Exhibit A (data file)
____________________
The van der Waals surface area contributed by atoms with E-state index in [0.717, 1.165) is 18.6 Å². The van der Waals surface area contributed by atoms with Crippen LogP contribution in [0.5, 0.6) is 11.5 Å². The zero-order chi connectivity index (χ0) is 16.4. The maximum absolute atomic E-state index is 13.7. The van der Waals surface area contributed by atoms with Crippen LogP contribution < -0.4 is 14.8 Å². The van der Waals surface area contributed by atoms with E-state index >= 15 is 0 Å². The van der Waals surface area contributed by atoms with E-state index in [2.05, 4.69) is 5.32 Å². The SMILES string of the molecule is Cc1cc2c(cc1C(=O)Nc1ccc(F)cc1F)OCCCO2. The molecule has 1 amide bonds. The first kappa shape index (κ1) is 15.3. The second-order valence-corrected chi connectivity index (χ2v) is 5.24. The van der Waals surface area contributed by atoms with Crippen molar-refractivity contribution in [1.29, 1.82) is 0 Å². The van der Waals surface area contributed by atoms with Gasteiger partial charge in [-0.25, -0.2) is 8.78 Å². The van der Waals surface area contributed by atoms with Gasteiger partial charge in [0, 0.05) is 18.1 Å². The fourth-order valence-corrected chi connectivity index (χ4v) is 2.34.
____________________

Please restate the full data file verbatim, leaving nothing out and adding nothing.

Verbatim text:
The van der Waals surface area contributed by atoms with E-state index in [0.717, 1.165) is 18.6 Å². The van der Waals surface area contributed by atoms with Crippen LogP contribution in [0.5, 0.6) is 11.5 Å². The zero-order chi connectivity index (χ0) is 16.4. The maximum absolute atomic E-state index is 13.7. The van der Waals surface area contributed by atoms with Crippen LogP contribution < -0.4 is 14.8 Å². The van der Waals surface area contributed by atoms with E-state index >= 15 is 0 Å². The van der Waals surface area contributed by atoms with E-state index in [2.05, 4.69) is 5.32 Å². The SMILES string of the molecule is Cc1cc2c(cc1C(=O)Nc1ccc(F)cc1F)OCCCO2. The molecule has 1 amide bonds. The first kappa shape index (κ1) is 15.3. The second-order valence-corrected chi connectivity index (χ2v) is 5.24. The van der Waals surface area contributed by atoms with Crippen molar-refractivity contribution in [1.29, 1.82) is 0 Å². The van der Waals surface area contributed by atoms with Gasteiger partial charge in [-0.25, -0.2) is 8.78 Å². The van der Waals surface area contributed by atoms with Gasteiger partial charge in [0, 0.05) is 18.1 Å². The fourth-order valence-corrected chi connectivity index (χ4v) is 2.34.